Trump’s Voter Fraud Commission Just Exposed Social Security Numbers Of 945 Voters


During the 2016 presidential elections, then-candidate Donald Trump seemed to obsess over the fact that, if he did not emerge victorious after election night, then the only plausible explanation for his loss would have been fraud. On numerous occasions, even before Election Day itself, Trump incited hysteria and conspiracy into his supporters by tweeting that the only way he would lose, was if the Democrats were meddling with the outcome of the election.

After winning the election, widespread controversy erupted surrounding the legitimacy of the votes themselves, considering the fact that the popular vote still weighed in favor of candidate Hillary Clinton. In typical Trump form, the president’s ego was clearly damaged to find that his victory came solely as a result of the Electoral College, and was quick to try and prove that even the popular vote was in his favor. In doing so, Trump established a somewhat deceptive voter fraud commission to prove to the world, and maybe more so to himself, that people really did like him.

Yet, just as is the case with a majority of Trump’s initiatives, not only did the plan backfire, recent reports are now finding that the irresponsibility of one the commission’s heads has immensely threatened the safety and livelihood of hundreds of Americans around the country.

After obtaining a list of roughly 1,000 Kansas voters’ personal information to be checked for potential voter fraud through the Interstate Crosscheck Program, Kansas Secretary of State and vice chairman of the commission, Kris Kobach, sent a simple Excel spreadsheet via email to have the names and information verified. The email, which was sent to a public official in Florida for fraud verification purposes, failed to have any form of encryption or security measures, thus leaving the file open to cybersecurity crimes. That same email was then forwarded to a Kansas woman, who was able to obtain the document through a freedom of information records request.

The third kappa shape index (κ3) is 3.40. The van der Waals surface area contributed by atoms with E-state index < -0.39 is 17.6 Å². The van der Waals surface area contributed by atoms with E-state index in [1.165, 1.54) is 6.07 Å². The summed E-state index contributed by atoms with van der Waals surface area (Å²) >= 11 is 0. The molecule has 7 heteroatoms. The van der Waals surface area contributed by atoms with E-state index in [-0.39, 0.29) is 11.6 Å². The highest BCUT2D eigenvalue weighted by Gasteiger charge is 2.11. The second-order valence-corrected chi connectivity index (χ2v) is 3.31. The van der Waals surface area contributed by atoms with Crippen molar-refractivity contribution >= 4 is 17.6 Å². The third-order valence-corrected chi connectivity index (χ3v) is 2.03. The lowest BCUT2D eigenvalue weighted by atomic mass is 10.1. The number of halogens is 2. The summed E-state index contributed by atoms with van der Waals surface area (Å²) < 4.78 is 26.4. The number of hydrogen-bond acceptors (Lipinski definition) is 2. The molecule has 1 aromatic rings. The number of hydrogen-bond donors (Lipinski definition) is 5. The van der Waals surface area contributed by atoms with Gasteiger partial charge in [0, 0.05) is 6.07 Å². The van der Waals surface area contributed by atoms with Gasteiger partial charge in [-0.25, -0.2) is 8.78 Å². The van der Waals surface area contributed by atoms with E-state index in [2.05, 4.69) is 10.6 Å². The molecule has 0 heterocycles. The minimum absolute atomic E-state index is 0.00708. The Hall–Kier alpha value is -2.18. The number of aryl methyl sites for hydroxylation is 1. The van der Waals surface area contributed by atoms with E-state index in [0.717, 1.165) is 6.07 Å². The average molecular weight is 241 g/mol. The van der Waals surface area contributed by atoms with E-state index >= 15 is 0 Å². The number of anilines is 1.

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Anita Parsa, the woman who made the request, says that her initial reason for wanting the information was due to her concerns surrounding voter suppression issues, but after seeing the email, she became increasingly troubled about the lack of professionalism portrayed by Kobach. According to her comments to Think Progress, Parsa claimed:

‘I was shocked by what I received. It’s part of an overall careless approach that I feel like the Kansas Secretary of State’s office has used. Their protocol and their internal process for handling this puts people at risk.’

Despite Florida stating they will provide free credit checks to the nearly 1,000 people who were affected by this circumstance, the fact is that not much can inherently be done once social security numbers are attained by those with malicious intent. Although no such identity theft problems have yet to emerge from the data transfer, it is still too early to definitively state that none will occur.

Nevertheless, and fortunately for the American public, the commission has since been disbanded as a result of their irresponsible behavior, with those involved in the event being discredited for their lack of due diligence.

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